Microsoft does the right thing and pulls plug on Kin Mobile Phones


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In an earlier post, we talked about the how important it is to ‘fail fast and often’. While Mircosoft is by no means considered a startup, failing fast on projects that don’t meet specific milestones is one of the best ways to fight another day.

While the exact details of the decision are as yet unknown I think it’s clear that Microsoft had a detailed set of milestones for the Kin project and they stuck to them. Despite the recent launch and high-profile offering aimed at teens and young adults, sales didn’t meet expectations and the project was shelved. The employees who worked on the project will be folded into a team working on a forthcoming operating system for cellphones – presumably a project that continues to meet internal milestones and one with a higher expected ROI.

There are those who probably take great joy at seeing Microsoft fail here, but I would argue that Microsoft did the right thing. They didn’t let sunk costs factor into their decision and they ‘failed fast’ in order to allocate resources to more promising products. This is one of the toughest decisions any product manager has to make, but one that is absolutely necessary for the overall viability of the firm.

Despite the textbook reasoning for following milestones and ignoring sunk costs, Microsoft’s early exit of the Kin project remains one of the exceptions. The new product battlefield is littered with disasters that have become the stuff of legend:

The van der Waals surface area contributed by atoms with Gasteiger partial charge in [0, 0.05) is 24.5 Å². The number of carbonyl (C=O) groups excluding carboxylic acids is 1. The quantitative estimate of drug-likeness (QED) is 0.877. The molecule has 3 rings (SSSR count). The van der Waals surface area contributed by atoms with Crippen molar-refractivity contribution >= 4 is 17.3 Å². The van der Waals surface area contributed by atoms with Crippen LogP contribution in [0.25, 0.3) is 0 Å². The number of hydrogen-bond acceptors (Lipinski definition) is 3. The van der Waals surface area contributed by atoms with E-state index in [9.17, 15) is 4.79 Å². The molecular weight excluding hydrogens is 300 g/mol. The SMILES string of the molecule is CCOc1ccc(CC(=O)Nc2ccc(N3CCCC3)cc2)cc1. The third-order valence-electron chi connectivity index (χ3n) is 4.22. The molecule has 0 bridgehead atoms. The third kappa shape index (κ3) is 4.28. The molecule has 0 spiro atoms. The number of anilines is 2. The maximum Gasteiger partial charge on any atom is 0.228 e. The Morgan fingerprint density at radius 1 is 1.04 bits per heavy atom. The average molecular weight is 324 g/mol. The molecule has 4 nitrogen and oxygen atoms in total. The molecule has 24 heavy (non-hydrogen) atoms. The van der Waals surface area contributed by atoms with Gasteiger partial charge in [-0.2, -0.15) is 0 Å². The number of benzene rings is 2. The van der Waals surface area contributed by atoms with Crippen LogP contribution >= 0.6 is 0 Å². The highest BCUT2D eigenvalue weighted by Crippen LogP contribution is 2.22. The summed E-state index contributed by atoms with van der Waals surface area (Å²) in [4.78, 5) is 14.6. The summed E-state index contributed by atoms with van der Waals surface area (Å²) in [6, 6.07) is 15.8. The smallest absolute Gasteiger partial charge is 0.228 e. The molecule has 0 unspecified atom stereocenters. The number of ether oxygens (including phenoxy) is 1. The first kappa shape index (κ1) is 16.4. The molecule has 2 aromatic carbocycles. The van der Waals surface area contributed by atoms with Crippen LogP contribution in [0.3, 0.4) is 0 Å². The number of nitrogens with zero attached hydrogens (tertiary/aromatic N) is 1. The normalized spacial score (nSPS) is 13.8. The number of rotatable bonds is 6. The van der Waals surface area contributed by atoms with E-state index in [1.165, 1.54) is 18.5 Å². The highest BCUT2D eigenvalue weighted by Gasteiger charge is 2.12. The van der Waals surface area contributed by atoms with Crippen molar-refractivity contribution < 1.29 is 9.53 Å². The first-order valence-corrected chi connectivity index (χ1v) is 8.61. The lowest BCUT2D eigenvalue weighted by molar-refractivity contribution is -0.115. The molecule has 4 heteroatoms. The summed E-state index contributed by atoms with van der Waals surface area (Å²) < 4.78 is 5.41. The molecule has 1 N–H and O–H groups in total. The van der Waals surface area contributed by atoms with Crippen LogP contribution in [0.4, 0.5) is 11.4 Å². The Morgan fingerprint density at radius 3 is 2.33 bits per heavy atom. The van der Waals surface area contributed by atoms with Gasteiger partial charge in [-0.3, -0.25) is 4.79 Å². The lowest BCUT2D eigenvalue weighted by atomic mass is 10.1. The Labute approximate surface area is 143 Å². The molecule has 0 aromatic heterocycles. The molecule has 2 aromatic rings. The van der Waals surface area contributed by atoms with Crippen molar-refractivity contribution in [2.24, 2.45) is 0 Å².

Apple Newton – Apple was way too early into the PDA game and despite early indicators as to the same, they plowed through $100 Million before the plug was pulled.

Webvan – Groceries on demand was supposed to be the killer app of the internet in the late 1990s. Loss: $800 Million.

Sony MiniDisc – Despite early indications that product was not nearly as popular in the US as it was in Japan, Sony spent over $500 Million trying to market the product in America before ending the project.

Motorola’s Iridium satellite-based phone system cost the company $5 Billion before they finally pulled the plug on the project.

Here’s the takeaway. Sticking to a set of milestones and ‘failing fast’ is the best way to fight the next battle with a war chest full of resources and cash.  Being stubborn and focusing on sunk costs is about the fastest way to bankruptcy. It’s your choice.



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Republished with author's permission from original post.

Patrick Lefler
Patrick Lefler is the founder of The Spruance Group -- a management consultancy that helps growing companies grow faster by providing unique value at the product level: specifically product marketing, pricing, and innovation. He is a former Marine Corps officer; a graduate of both Annapolis and The Wharton School, and has over twenty years of industry expertise.


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